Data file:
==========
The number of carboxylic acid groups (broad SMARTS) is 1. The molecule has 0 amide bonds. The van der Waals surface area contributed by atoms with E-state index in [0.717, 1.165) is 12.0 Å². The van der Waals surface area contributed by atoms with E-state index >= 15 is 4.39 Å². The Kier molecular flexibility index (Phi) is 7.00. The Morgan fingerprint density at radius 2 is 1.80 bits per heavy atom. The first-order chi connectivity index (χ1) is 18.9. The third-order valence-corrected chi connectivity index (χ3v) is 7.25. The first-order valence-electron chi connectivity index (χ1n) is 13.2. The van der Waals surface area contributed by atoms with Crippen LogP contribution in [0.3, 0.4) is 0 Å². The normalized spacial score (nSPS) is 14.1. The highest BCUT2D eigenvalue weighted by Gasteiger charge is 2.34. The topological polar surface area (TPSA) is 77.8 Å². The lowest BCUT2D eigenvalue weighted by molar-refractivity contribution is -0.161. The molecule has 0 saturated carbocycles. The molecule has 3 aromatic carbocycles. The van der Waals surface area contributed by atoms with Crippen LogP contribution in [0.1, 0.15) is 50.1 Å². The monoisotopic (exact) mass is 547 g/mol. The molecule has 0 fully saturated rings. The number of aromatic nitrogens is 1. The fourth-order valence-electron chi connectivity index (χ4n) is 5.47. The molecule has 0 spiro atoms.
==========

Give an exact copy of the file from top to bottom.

The number of carboxylic acid groups (broad SMARTS) is 1. The molecule has 0 amide bonds. The van der Waals surface area contributed by atoms with E-state index in [0.717, 1.165) is 12.0 Å². The van der Waals surface area contributed by atoms with E-state index >= 15 is 4.39 Å². The Kier molecular flexibility index (Phi) is 7.00. The Morgan fingerprint density at radius 2 is 1.80 bits per heavy atom. The first-order chi connectivity index (χ1) is 18.9. The third-order valence-corrected chi connectivity index (χ3v) is 7.25. The first-order valence-electron chi connectivity index (χ1n) is 13.2. The van der Waals surface area contributed by atoms with Crippen LogP contribution in [0.3, 0.4) is 0 Å². The normalized spacial score (nSPS) is 14.1. The highest BCUT2D eigenvalue weighted by Gasteiger charge is 2.34. The topological polar surface area (TPSA) is 77.8 Å². The lowest BCUT2D eigenvalue weighted by molar-refractivity contribution is -0.161. The molecule has 0 saturated carbocycles. The molecule has 3 aromatic carbocycles. The van der Waals surface area contributed by atoms with Crippen LogP contribution in [0.1, 0.15) is 50.1 Å². The monoisotopic (exact) mass is 547 g/mol. The molecule has 0 fully saturated rings. The number of aromatic nitrogens is 1. The fourth-order valence-electron chi connectivity index (χ4n) is 5.47. The molecule has 0 spiro atoms.